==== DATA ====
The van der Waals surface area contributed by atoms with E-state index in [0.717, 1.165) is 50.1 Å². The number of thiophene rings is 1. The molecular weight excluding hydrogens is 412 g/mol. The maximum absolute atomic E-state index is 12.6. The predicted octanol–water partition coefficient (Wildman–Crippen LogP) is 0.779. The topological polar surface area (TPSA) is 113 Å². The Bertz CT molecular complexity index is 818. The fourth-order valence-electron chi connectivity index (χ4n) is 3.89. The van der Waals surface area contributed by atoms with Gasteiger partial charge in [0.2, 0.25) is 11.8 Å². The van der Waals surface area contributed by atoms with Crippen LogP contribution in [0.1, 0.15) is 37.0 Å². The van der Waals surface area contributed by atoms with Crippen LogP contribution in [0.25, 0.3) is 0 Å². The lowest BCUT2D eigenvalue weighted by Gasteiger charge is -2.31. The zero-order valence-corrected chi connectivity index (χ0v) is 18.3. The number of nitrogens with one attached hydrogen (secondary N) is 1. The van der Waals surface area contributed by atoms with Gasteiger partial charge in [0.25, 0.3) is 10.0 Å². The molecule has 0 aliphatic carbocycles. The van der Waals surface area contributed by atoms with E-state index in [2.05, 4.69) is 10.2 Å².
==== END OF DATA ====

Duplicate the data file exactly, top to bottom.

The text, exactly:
The van der Waals surface area contributed by atoms with E-state index in [0.717, 1.165) is 50.1 Å². The number of thiophene rings is 1. The molecular weight excluding hydrogens is 412 g/mol. The maximum absolute atomic E-state index is 12.6. The predicted octanol–water partition coefficient (Wildman–Crippen LogP) is 0.779. The topological polar surface area (TPSA) is 113 Å². The Bertz CT molecular complexity index is 818. The fourth-order valence-electron chi connectivity index (χ4n) is 3.89. The van der Waals surface area contributed by atoms with Gasteiger partial charge in [0.2, 0.25) is 11.8 Å². The van der Waals surface area contributed by atoms with Crippen LogP contribution in [0.1, 0.15) is 37.0 Å². The van der Waals surface area contributed by atoms with Crippen LogP contribution in [0.25, 0.3) is 0 Å². The lowest BCUT2D eigenvalue weighted by Gasteiger charge is -2.31. The zero-order valence-corrected chi connectivity index (χ0v) is 18.3. The number of nitrogens with one attached hydrogen (secondary N) is 1. The van der Waals surface area contributed by atoms with Gasteiger partial charge in [0.25, 0.3) is 10.0 Å². The molecule has 0 aliphatic carbocycles. The van der Waals surface area contributed by atoms with E-state index in [2.05, 4.69) is 10.2 Å².